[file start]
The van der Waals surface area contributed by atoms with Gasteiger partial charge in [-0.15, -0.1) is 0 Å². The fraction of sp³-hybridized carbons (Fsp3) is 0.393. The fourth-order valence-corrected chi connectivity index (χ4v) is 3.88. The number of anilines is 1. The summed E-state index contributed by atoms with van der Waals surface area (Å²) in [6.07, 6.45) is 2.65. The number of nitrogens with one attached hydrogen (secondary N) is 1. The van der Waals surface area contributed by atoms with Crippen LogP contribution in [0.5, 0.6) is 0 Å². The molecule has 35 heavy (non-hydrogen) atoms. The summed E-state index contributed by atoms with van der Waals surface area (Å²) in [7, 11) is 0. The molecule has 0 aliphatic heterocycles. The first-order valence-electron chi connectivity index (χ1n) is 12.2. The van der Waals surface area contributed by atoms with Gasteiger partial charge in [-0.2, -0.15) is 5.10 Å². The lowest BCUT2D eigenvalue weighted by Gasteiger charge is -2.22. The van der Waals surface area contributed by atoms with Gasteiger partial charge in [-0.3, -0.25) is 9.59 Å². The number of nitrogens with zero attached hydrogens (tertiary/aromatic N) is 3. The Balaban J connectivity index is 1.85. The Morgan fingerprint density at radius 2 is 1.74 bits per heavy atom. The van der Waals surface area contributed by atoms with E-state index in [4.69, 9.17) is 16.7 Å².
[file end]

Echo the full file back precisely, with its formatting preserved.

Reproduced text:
The van der Waals surface area contributed by atoms with Gasteiger partial charge in [-0.15, -0.1) is 0 Å². The fraction of sp³-hybridized carbons (Fsp3) is 0.393. The fourth-order valence-corrected chi connectivity index (χ4v) is 3.88. The number of anilines is 1. The summed E-state index contributed by atoms with van der Waals surface area (Å²) in [6.07, 6.45) is 2.65. The number of nitrogens with one attached hydrogen (secondary N) is 1. The van der Waals surface area contributed by atoms with Crippen LogP contribution in [0.5, 0.6) is 0 Å². The molecule has 35 heavy (non-hydrogen) atoms. The summed E-state index contributed by atoms with van der Waals surface area (Å²) in [7, 11) is 0. The molecule has 0 aliphatic heterocycles. The first-order valence-electron chi connectivity index (χ1n) is 12.2. The van der Waals surface area contributed by atoms with Gasteiger partial charge in [-0.2, -0.15) is 5.10 Å². The lowest BCUT2D eigenvalue weighted by Gasteiger charge is -2.22. The van der Waals surface area contributed by atoms with Gasteiger partial charge in [-0.3, -0.25) is 9.59 Å². The number of nitrogens with zero attached hydrogens (tertiary/aromatic N) is 3. The Balaban J connectivity index is 1.85. The Morgan fingerprint density at radius 2 is 1.74 bits per heavy atom. The van der Waals surface area contributed by atoms with E-state index in [4.69, 9.17) is 16.7 Å².